The Truth About Cars » sienna 2.7L The Truth About Cars is dedicated to providing candid, unbiased automobile reviews and the latest in auto industry news. Wed, 16 Jul 2014 04:01:57 +0000 en-US hourly 1 The Truth About Cars is dedicated to providing candid, unbiased automobile reviews and the latest in auto industry news. The Truth About Cars no The Truth About Cars (The Truth About Cars) 2006-2009 The Truth About Cars The Truth About Cars is dedicated to providing candid, unbiased automobile reviews and the latest in auto industry news. The Truth About Cars » sienna 2.7L Review: Toyota Sienna LE 2.7 Thu, 04 Apr 2013 12:00:51 +0000

Your humble author’s affection for the Pentastar-powered Chrysler minivans is relatively well-known within these electronic pages. In the interest of examining the so-called “alternatives”, however, I’ve been attempting to rent non-Chrysler minivans during my travels. A 36-hour unscheduled trip to San Francisco gave me a chance to do just that, deliberately walking past the six Corvette droptops in the Hertz #1 Gold Choice spaces and picking up a Toyota Sienna. The things I do for you, dear readers! My appointment was a couple of hours inland, in Lodi, CA; the thought that I was pedaling a minivan away from the ocean when I could be driving a topless ‘Vette along it had me sobbing lightly behind my Prodesigns.

I was eventually able to screw my courage to the sticking-place, as it were, and get on with business. What follows is a 388-mile review of the Toyota Sienna LE, but there’s one little catch: if you want one just like my test vehicle, you’re out of luck.

For 2013, Toyota has discontinued availability of the 2.7-liter paint-shaker four-cylinder in the Sienna. As we’ll soon see, it won’t be missed by most potential buyers. All Siennas are now powered by the appears-in-just-about-everything Toyota 3.5-liter V-6. The equivalent 2013-model V-6 Sienna to the one I drove would cost you a whopping $30.980 plus the usual reprehensible Toyota-dealer stripe/tape/paint protection/frottage charges. That’s a full eight thousand bucks more than the Caravans I normally rent would cost before incentives. It also represents a considerable price increase over last year. The 2012-model-year four-banger Sienna I rented would only cost you $26,990, assuming you could find a time machine or a dealer with some overstock, and that about splits the difference between a Caravan SE and the current Sienna LE.

This generation Sienna acquired what John Updike would call “minor fame” as the chosen ride of a swaggering MILF, but the gap in desirability between the fully-loaded SE and this poverty-spec LE is apparent from two hundred feet away and becomes more so as you draw closer to the thing. Opening the door reveals an unpleasant sea of elephant-testicle polysomethinglene in a color best described as “dirty ivory”. The odd texture molded into the door panels can’t hide a series of waves and ripples seemingly baked into the plastic during manufacture. I was initially willing to attribute the warping to 31,600 miles in the California sun, but even where the tinted windows protected the plastic, there were visible finish imperfections. If Toyota was trying to channel the spirit of the original K-car-based minivans, they’ve done it; I remember similar defects all over the place in those ancient Voyagers. Of course, the current Caravan is well beyond that standard, and comparing it back to back with the Sienna the much cheaper Dodge comes off as the upscale contender.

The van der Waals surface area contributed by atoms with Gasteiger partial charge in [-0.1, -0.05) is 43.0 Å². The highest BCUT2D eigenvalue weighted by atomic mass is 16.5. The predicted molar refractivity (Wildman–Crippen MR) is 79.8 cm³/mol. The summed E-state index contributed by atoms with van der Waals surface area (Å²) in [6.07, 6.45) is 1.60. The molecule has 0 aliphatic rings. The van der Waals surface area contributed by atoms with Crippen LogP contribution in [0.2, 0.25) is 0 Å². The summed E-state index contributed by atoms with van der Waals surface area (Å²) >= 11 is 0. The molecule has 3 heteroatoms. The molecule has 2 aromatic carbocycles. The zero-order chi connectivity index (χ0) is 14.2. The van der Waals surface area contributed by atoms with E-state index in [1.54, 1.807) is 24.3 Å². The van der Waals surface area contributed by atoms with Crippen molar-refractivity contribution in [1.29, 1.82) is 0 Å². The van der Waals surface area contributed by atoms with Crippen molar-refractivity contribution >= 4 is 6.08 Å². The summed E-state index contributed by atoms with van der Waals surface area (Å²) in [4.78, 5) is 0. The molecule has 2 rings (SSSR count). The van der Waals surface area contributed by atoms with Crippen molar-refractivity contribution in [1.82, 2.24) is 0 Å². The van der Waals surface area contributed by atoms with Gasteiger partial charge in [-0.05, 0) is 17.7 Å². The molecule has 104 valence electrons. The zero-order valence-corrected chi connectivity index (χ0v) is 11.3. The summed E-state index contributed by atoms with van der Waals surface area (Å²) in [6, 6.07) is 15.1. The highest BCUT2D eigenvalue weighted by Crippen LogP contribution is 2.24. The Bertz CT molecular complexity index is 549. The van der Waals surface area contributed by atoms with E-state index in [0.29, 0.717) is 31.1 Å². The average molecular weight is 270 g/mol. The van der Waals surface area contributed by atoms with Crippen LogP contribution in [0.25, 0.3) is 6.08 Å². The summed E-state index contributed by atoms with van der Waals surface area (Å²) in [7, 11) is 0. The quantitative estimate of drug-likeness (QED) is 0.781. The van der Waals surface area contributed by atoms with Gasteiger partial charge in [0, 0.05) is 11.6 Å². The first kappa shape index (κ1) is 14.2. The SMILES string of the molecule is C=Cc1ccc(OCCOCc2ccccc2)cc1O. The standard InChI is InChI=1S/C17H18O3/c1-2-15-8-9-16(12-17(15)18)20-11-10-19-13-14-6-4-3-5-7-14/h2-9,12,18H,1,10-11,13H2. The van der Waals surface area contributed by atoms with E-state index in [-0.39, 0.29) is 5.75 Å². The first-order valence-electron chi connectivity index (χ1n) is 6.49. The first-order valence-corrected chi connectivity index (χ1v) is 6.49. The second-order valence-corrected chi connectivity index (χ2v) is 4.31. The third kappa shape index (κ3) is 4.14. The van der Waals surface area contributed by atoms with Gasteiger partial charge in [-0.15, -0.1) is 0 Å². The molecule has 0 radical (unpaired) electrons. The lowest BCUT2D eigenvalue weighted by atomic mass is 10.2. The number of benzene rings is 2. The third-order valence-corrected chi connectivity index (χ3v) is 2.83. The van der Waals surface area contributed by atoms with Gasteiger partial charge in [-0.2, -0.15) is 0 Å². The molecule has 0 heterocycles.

While the Chrysler minivan’s dashboard has always been intended to mimic that of a traditional sedan as closely as possible, the Sienna goes the other way, splaying an array of oddly oversized controls over an asymmetrical plastic wave between driver and passenger. The climate controls are frankly ridiculous, particularly the fan control which uses two buttons and multiple LEDs to unsatisfactorily accomplish what’s done with a single knob in better cars. Blank panels are everywhere. This van doesn’t appear to have any features except cruise control. The steering wheel has no secondary buttons whatsoever. Perhaps the kindest thing one could say about the Sienna’s controls is that they would all be easy to operate using gloves. They’re also perhaps deliberately optimized for Toyota’s aging customer base. The Avalon’s like that, too; every button and knob in the thing appears to be designed for people suffering a combination of Alzheimer’s and loss of motor control. The 12-volt outlet is too close to the floor — this is one detail that the Sienna has in common with the Caravan. One bright spot: the stereo is actually pretty decent. My two current test tracks (“English House” by Fleet Foxes and “My Activator” by 100s) were easily capable of annoying pedestrians in the vicinity and, in the case of the latter song, earned me a knowing nod from a stunning chica working the Jack-in-the-Box drive-through.